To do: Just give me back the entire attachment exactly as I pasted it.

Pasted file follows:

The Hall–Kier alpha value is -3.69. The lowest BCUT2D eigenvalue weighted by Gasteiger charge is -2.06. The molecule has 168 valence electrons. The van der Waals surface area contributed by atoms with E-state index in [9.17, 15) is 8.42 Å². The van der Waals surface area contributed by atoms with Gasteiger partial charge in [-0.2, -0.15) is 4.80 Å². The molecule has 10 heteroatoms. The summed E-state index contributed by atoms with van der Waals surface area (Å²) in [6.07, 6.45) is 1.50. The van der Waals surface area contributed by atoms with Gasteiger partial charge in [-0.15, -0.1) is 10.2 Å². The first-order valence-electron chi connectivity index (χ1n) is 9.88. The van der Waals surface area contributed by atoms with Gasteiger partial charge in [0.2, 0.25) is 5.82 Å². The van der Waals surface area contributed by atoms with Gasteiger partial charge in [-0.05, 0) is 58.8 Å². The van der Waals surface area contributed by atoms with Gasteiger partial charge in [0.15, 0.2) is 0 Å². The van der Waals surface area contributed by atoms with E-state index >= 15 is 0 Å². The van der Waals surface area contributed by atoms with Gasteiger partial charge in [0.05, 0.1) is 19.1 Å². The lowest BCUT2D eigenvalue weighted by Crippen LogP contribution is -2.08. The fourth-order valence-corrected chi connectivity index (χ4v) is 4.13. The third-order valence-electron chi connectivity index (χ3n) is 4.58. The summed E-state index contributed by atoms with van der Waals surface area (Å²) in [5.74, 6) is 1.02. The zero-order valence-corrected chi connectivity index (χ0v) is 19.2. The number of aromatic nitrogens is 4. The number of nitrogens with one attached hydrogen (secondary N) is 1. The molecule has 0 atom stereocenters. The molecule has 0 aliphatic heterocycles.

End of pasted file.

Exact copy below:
The Hall–Kier alpha value is -3.69. The lowest BCUT2D eigenvalue weighted by Gasteiger charge is -2.06. The molecule has 168 valence electrons. The van der Waals surface area contributed by atoms with E-state index in [9.17, 15) is 8.42 Å². The van der Waals surface area contributed by atoms with Gasteiger partial charge in [-0.2, -0.15) is 4.80 Å². The molecule has 10 heteroatoms. The summed E-state index contributed by atoms with van der Waals surface area (Å²) in [6.07, 6.45) is 1.50. The van der Waals surface area contributed by atoms with Gasteiger partial charge in [-0.15, -0.1) is 10.2 Å². The first-order valence-electron chi connectivity index (χ1n) is 9.88. The van der Waals surface area contributed by atoms with Gasteiger partial charge in [0.2, 0.25) is 5.82 Å². The van der Waals surface area contributed by atoms with Gasteiger partial charge in [-0.05, 0) is 58.8 Å². The van der Waals surface area contributed by atoms with Gasteiger partial charge in [0.15, 0.2) is 0 Å². The van der Waals surface area contributed by atoms with E-state index >= 15 is 0 Å². The van der Waals surface area contributed by atoms with Gasteiger partial charge in [0.05, 0.1) is 19.1 Å². The lowest BCUT2D eigenvalue weighted by Crippen LogP contribution is -2.08. The fourth-order valence-corrected chi connectivity index (χ4v) is 4.13. The third-order valence-electron chi connectivity index (χ3n) is 4.58. The summed E-state index contributed by atoms with van der Waals surface area (Å²) in [5.74, 6) is 1.02. The zero-order valence-corrected chi connectivity index (χ0v) is 19.2. The number of aromatic nitrogens is 4. The number of nitrogens with one attached hydrogen (secondary N) is 1. The molecule has 0 atom stereocenters. The molecule has 0 aliphatic heterocycles.